Proper diagnosis is key to providing the best treatment to individuals with neurogenetic disorders – disorders that share similar symptoms including developmental delays, seizures, motor issues, and lack of cooing, babbling, or speech.
50% of individuals with Angelman syndrome are originally misdiagnosed. Watch our video to learn more.
What is Angelman syndrome?
Angelman syndrome is a severe neurogenetic disorder that shares symptoms and characteristics similar to those associated with other disorders including autism, cerebral palsy, Prader-Willi syndrome.
Due to these similarities, misdiagnosis is a prevalent problem. Late or misdiagnosis may cause individuals to lose opportunities for early intervention programs, resources, personalized support and life-saving treatments.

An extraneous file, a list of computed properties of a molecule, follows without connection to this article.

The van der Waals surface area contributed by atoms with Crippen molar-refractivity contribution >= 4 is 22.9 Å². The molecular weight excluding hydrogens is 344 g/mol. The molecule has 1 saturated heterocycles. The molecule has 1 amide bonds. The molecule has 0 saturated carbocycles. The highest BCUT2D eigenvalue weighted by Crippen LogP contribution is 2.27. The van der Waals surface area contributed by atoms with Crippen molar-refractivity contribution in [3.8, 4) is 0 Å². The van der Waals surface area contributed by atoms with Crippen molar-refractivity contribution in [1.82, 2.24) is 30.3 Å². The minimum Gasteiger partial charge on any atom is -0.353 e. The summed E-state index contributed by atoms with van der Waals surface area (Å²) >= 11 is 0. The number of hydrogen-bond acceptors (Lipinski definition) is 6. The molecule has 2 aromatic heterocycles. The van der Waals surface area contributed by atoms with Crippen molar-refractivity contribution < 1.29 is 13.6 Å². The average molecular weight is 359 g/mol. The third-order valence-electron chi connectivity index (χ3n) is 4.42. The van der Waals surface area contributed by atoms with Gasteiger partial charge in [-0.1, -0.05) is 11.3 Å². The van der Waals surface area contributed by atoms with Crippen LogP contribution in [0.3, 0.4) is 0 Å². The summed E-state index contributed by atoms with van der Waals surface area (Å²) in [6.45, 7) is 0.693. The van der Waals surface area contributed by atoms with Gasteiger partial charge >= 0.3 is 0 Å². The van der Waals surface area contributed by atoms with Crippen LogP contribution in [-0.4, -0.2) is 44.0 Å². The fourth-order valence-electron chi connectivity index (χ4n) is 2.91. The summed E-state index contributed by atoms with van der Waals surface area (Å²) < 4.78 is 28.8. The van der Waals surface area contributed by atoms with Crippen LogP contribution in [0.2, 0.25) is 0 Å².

Symptoms of Angelman syndrome
- Developmental delays – vary from individual to individual
- A happy demeanor – frequent laughing, smiling and excitability
- In infants 0-24 months:
Lack of cooing or babbling
Inability to support one’s head, pull oneself up to stand, and delayed motor skills
- In young children:
Lack of speech, although some develop the ability to speak a few words
Delayed ability to walk, unstable gait or balance issues
A blood test can detect up to 80-85% of individuals with Angelman syndrome by identifying whether the UBE3A gene is functioning properly.
For the remaining 15-20% of individuals, an experienced clinician who is familiar with Angelman syndrome can provide a clinical diagnosis. To find a clinician in your area, contact the ASF.
The Angelman Syndrome Foundation (ASF) provides direct support to individuals with Angelman syndrome and their families.
Learn about programs and services for individuals with Angelman syndrome and support for your family, contact the ASF.
Or contact the Family Resource Team.